The Oklahoma City Chief of Police is addressing their police academy training in light of the recent death of one of their recruits.
Kelley Chase, 38, died over the weekend after becoming unresponsive during a self-defense training exercise last Friday.
The Oklahoma City police academy is viewed as one of the toughest and best academies in the state, and goes beyond standard CLEET training requirements in the time they spend on their training.
But this recent recruit death has the top brass taking a look at their training model, and seeing if it needs improvement.
This review is taking place just days after Chase died at the hospital. Chase was one of 45 new recruits with the academy's 129th class which just convened in May.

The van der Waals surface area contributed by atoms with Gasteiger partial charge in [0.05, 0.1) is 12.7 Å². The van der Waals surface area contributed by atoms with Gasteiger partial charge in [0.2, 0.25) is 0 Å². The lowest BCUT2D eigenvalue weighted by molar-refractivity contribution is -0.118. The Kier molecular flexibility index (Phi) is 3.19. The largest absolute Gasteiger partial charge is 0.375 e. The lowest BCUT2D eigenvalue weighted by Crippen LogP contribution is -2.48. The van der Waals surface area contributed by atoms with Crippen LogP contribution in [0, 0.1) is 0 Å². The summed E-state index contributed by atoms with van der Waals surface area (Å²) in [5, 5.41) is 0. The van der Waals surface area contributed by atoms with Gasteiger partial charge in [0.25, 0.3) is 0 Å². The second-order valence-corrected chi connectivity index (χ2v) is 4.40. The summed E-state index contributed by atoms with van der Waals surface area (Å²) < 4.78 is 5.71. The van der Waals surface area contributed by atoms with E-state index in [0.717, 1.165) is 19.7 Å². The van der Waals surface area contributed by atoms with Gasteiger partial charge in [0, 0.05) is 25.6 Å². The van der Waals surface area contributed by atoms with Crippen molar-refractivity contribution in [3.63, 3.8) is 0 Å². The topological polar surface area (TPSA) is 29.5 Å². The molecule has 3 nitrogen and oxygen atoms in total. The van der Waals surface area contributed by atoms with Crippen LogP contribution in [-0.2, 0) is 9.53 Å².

Police say Chase was going through routine training and was doing his final custody control and defense training test with instructors when his head hit the mat.
"You have to put officers in positions in training that they may have to deal with on the street, and prepare them to be able to deal with that effectively to protect their lives and to protect others," Chief Billy Citty said.
Chief Citty told News 9 their procedures require a safety officer to be present to watch that things are being done correctly at CDT training, and that every session is recorded on video to ensure safety.
He admits recruits and officers get bumps, bruises, and sprains, even broken bones.
The chief says he's looked at the tapes personally and says the department will look at its procedures to see if there is something it may do differently at the academy, like adding safety helmets during training.
For now, the Oklahoma City Police Department has suspended the custody control and defense training and is doing an internal investigation.